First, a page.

What to do about my rheumatologist?

Hi everyone, I'm new to health unlocked and hope you guys can help. I've had the symptoms for a year and a half now but I'm going crazy trying to convince my rheumatologist to agree with me.

In January this year I was signed off by my rheumatologist saying that she thought all my classic PMR symptoms were not due to PMR but stress! That was stressful enough I itself!

I then went to my GP saying I was unhappy about this and he said that as there was no inflammatory indications in my blood tests, I was a mystery but suggested I try a quick dose of Prednisolone (20mg). Miracle cure within 24 hours. So agreed I should stay on them for now but wanted me to go back to rheumy for second opinion.

However my rheumy was not convinced PMR as she says I am too young (55). So sent me for an MRI scan to see if I had arthritis in my ligaments. The MRI came back negative- no arthritis to be seen. But my rheumy was still not convinced I have PMR as she reminded me, I am too young I spite of me telling her about others I know who are round about the same age.

She wants me to reduce the preds down to 5mg and then go on some alternative medication for arthritis. I'm currently on 10mg and she wants me to reduce by 1 mg per month until I get to 5 mg and then go on this arthritis medication.

This doesn't seem right to me. Why am I too young at 55? I don't have any confidence in her ability and have got more info and sense from the PMRGCAUK web site.

What should I do?

25 Replies

  • It sounds like you have got PMR with the miracle improvement. Twenty per cent or so of people do not have increased inflammation markers and even the medical text books say you can have PMR if you are over fifty, although even younger people get it and have the same problem battling with rheumatologists. Are you still without pain? Do you know what the arthritis medication is called?

  • Thank you piglette for your reply. Yes, on 10mg of Prednisolone and completely pain free. The arthritis meds that my rheumy has suggested are Sulfasalazine. Think I'll stay on the preds for now.

  • I've just been diagnosed at 57. But there are the responses from a poll on this on the Polls tab on this site which back up that people under 50 are getting it.

  • Hi

    I'm new to this and don't know what to suggest help wise, except to say I'm male and 57 - diagnosed PMR March 2016 and GCA last week!

    I'm sure others with more experience will also be in touch.

    Wishing you all the best


  • Hello Fran, I cannot say if you have PMR or not but I was 52 when I was diagnosed by a rheumatolist. Luckily for me my esr and crp levels were raised and within 3 hours of my first dose of preds I was practically pain free and able to move, so all this helped confirm the diagnosis.

    Did you respond to preds within a very short time span and approx how much pain and stiffness did the first dose of preds elevate?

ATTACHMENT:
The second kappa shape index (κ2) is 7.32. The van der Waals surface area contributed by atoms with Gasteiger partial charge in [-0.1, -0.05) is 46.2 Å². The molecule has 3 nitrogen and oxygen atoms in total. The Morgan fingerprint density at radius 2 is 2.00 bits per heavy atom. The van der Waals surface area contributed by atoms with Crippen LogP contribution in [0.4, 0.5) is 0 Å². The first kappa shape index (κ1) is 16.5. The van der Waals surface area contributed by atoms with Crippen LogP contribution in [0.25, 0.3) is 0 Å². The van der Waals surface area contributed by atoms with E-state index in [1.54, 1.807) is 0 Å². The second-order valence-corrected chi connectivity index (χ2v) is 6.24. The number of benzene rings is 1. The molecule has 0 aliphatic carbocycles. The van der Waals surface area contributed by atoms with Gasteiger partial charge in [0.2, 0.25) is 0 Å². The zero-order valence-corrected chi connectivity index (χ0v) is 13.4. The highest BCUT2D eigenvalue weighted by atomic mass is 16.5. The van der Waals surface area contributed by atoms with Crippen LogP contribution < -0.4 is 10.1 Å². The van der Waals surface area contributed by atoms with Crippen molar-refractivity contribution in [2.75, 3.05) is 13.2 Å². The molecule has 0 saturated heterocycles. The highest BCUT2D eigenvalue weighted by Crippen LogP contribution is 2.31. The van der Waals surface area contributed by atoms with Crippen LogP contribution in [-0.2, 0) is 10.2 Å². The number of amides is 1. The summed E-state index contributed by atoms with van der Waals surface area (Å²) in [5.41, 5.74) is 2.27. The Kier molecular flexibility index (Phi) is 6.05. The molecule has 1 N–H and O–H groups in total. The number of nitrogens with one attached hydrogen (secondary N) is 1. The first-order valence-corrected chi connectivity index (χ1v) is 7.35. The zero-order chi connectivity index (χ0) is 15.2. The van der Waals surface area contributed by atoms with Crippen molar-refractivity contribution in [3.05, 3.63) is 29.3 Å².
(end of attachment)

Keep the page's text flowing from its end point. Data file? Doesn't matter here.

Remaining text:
If the MRI scan has negative to arthritis why is your rheumatolist proposing to put you on arthritic drugs?

    I would not want to be prescribed and take any drug that was not not required or recommended by a positive confirmation of a medical condition.

    It seems odd that she is unwilling to diagnose PMR on the grounds that you are too young, which by the way is factually and clinically incorrect, yet she wants to prescribe arthritis medication without a diagnosis?

    What to do? Go back to your GP and discuss this situation.

    I wish you all the best, tina

  • Hi Tina

    Thank you for your reply. It has helped. You are so right, why would I take medication for something that I haven't got, I.e. Arthritis?

    I responded to Prednisolone within 8 hours when the pain in my legs and thighs completely went and then the pain in my neck, shoulders and arms went within 24 hours.

    You have given me good advice. I will go back to my GP.

    All the best to you.

  • Hello Fran, the lessening to pain and stiffness with your first dose of preds is by any standard, brilliant and a patients response to their first dose of preds IS a factor used by clinicians when diagnosing PMR.

    Please go back a chat with your GP.

    Regards, tina

  • Hey Fran"' just hang on for a wee bit, the experts will be hitting the keys any time. I know they will load you up with educational ammo to take to your Rheumy. This PMR is such a weasel of a disorder that lots of docs haven't actually worked with real live PMR patients. Goodie!! You get to be teacher here. Don't give up,, and don't let the docs put u off. Prednisone is a miracle here, And u need it.

    Good luck, we'll be watching for your updates. Jerri

  • Hi Jerri

    Thank you for your encouragement. I'll keep you posted.😀

  • Hi fran I'm no expert on this but definitely better informed since joining this group in April. What I do know is people here know far more than many medical professionals who don't specialise in PMR. My symptoms started this year just before my 51st birthday so I'm a few years younger than you. I will leave the rest of the advice to the experts. Good luck with it all you're in good company here!